Let’s not Forget the Haitian Children

There is no single day that I don’t wish to go to earthquake-hit Haiti and serve those homeless and helpless orphan children who are living an impoverish life under an open sky with an almost empty stomach and seeking emotional aid from strangers as they strive to overcome the dilemma of living alone. Haiti is now crowded with international aid agencies, emergency hospitals, doctors, nurses and a world of people who are volunteering their valuable time to reach out to those who are left with nothing but a shocking memory of the past. This past is almost a month old, but recovering from it seems like a life-long process for those who are greatly affected by the devastating earthquake. They now get startled by a leaf spiraling down from a tree. These victims of nature, especially the orphan children need to be nurtured with a long-term recovery plan. Only a family and home, can heal the psyche of these Haitian children.

Kudos to this high-tech media age which presents real stories of these vulnerable children and inspire us to behave like a responsible global citizen to rebuild its future on the rubble of its past. But what will happen to these children when the media leaves, when Anderson Cooper leaves?  Will Haitian children fade away from our memory?

No questions asked to anyone entering and exiting the country in this chaotic moment when relief efforts are at its peak hour. In other words, it is almost impossible to discern who is truly interested in adopting the orphans and who the child traffickers are. UNICEF reports indicated that children have been missing from hospitals and community centers and it gets worse with the news when the Idaho group was found involved in taking  a busload of children out to the Dominican Republic illegally. Groups like UNICEF and Save the Children put a halt in the adoption process to prevent possible smuggling of children out of the country. Even an independent committee like Joint Council of International Children services is formed to create a standard procedure so those who really want to adopt are bound by legal obligation. Probably this is the right time to identify the loopholes of the whole adoption process before it goes out of control threatening the well-being of the innocents.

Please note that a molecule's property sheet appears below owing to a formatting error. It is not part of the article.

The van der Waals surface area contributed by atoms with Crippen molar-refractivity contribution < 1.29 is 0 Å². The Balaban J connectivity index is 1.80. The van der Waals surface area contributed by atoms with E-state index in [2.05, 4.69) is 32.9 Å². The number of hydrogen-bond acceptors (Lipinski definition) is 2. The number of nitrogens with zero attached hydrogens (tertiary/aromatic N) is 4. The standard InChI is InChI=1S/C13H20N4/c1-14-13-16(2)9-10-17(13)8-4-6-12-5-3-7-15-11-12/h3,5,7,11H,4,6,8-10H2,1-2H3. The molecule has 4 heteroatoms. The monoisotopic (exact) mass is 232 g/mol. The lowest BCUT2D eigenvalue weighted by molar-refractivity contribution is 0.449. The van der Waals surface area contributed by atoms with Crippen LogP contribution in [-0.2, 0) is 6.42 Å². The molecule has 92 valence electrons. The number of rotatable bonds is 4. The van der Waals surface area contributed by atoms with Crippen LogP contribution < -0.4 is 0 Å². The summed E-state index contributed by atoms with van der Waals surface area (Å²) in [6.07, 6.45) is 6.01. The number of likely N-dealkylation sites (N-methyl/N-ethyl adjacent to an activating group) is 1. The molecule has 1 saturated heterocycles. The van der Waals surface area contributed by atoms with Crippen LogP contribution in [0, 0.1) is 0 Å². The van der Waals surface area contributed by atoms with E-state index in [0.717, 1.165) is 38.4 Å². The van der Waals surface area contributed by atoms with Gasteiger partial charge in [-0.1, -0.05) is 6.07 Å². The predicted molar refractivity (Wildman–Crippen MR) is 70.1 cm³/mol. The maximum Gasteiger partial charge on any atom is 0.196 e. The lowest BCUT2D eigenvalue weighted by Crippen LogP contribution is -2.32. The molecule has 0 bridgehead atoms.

Before the earthquake, there were about 380,000 children living in orphanages across Haiti, and now the number is close to 600,000. No one is sure as to what will happen to these children. Not all of them will have a home, not everyone will be lucky to receive parental love and motherly care once again. The question of legality, a major concern, to save the children from the hands of traffickers requires most attention, but more important is to find a right match for these children. I am not advocating for adoption biases based on races. What I am saying is that these children are already orphans and unless authority undertakes a detailed understanding of the new adopter’s capacity to take over this innocent’s life there is every possibility for them to become orphans for the second time.  It is better to remain in the waiting list for them than to be cheated with love.

Fear of child traffickers and requirements like background checks may take a whole lot of time now than expected. Caught in this waiting dilemma, the authority must not deny these children from opportunities like education. Time heals everything and it will heal the intolerable pains of being orphans too. But refusing their rights of education and economic opportunities would be a grave mistake for the ones who are now responsible to determine the fate of these children. Be it a year or two, or more than that, the international community must not turn their back from these children. Putting bandages or digging graves is not the end of this show. It is like a movement to help these children by developing a long-term recovery plan that will take account of economic, emotional, and educational aspects of each orphan’s well-being.  Media might take off, but human spirit must not fade away from Port-au-Prince.

Reefa Mahboob, M.P.A


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